The Seventh Circuit Court of Appeals has rendered a final verdict in the Gaiman vs. McFarlane case, finding once again in Gaiman's favor.  The Court of Appeals ruling affirms the verdict in the original jury trial held in Madison, Wisconsin (see 'Gaiman Keeps Share of Spawn Characters'), as well as the 'Second Amended Judgment' handed down by Judge John C. Shabaz (see 'Gaiman Wins Again).  It now appears that this rather protracted legal proceeding is finally over.


Writing on his Website, Gaiman saw the decision as ' important judgment for protecting creators from rapacious or crooked publishers, in that it clarifies what a copyright notice is there for, and what a copyright form is there for.  A publisher can't (as Todd did) file a form with the copyright office three years after something has been published, claiming to have written something that was written by someone else and thus start the statute of limitations running for copyright purposes.'  McFarlane's lawyers had argued that since Gaiman did not contest McFarlane's 'stealth' copyright filings during the 3-year statute of limitations period, they were valid -- a notion the court rejected definitively, 'Authors don't consult the records of the Copyright Office to se whether someone has asserted copyright in their works.'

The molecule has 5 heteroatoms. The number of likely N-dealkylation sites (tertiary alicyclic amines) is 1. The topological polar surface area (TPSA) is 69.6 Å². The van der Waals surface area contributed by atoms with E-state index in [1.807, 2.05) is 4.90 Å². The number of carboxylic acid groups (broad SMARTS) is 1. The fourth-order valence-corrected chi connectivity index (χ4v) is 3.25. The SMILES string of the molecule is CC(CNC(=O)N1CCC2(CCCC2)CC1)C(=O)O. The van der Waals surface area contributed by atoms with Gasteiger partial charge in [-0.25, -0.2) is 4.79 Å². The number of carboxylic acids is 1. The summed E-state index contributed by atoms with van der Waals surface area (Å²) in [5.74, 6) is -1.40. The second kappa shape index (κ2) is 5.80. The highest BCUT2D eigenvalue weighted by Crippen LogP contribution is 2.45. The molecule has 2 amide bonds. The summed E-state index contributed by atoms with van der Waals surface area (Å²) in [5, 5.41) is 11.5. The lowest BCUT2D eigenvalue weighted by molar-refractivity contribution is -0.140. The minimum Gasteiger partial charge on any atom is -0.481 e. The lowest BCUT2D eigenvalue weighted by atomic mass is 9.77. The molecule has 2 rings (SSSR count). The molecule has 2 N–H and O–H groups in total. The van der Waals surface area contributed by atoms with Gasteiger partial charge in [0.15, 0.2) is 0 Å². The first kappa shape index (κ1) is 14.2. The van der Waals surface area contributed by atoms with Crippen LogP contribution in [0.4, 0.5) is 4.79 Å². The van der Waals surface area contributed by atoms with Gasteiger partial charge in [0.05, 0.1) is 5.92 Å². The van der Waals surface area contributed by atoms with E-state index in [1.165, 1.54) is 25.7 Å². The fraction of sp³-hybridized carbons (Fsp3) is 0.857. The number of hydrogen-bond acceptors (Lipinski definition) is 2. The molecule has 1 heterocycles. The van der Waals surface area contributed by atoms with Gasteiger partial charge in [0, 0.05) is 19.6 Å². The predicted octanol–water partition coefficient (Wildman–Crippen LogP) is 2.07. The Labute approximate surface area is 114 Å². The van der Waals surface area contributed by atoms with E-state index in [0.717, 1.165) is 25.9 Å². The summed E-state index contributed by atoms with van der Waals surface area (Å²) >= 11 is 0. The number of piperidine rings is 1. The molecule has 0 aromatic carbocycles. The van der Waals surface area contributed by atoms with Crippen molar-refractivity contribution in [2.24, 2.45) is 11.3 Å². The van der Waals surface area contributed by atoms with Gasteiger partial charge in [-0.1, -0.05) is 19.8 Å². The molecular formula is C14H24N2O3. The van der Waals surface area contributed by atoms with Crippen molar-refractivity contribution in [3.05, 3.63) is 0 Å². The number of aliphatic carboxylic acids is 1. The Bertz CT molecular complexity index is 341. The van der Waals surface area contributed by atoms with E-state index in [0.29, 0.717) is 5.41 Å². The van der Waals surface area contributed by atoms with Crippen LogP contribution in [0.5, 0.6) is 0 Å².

Gaiman reaffirmed that. '...any money successfully extracted from McFarlane on this nonsense and left over from legal bills goes straight to the Comic Book Legal Defense Fund.'  The only question left somewhat up in the air is the fate of the Miracleman property, which Gaiman also addressed on his site,  stating. 'It's still full steam ahead now for the Miracleman plans.'  Stay tuned for more details.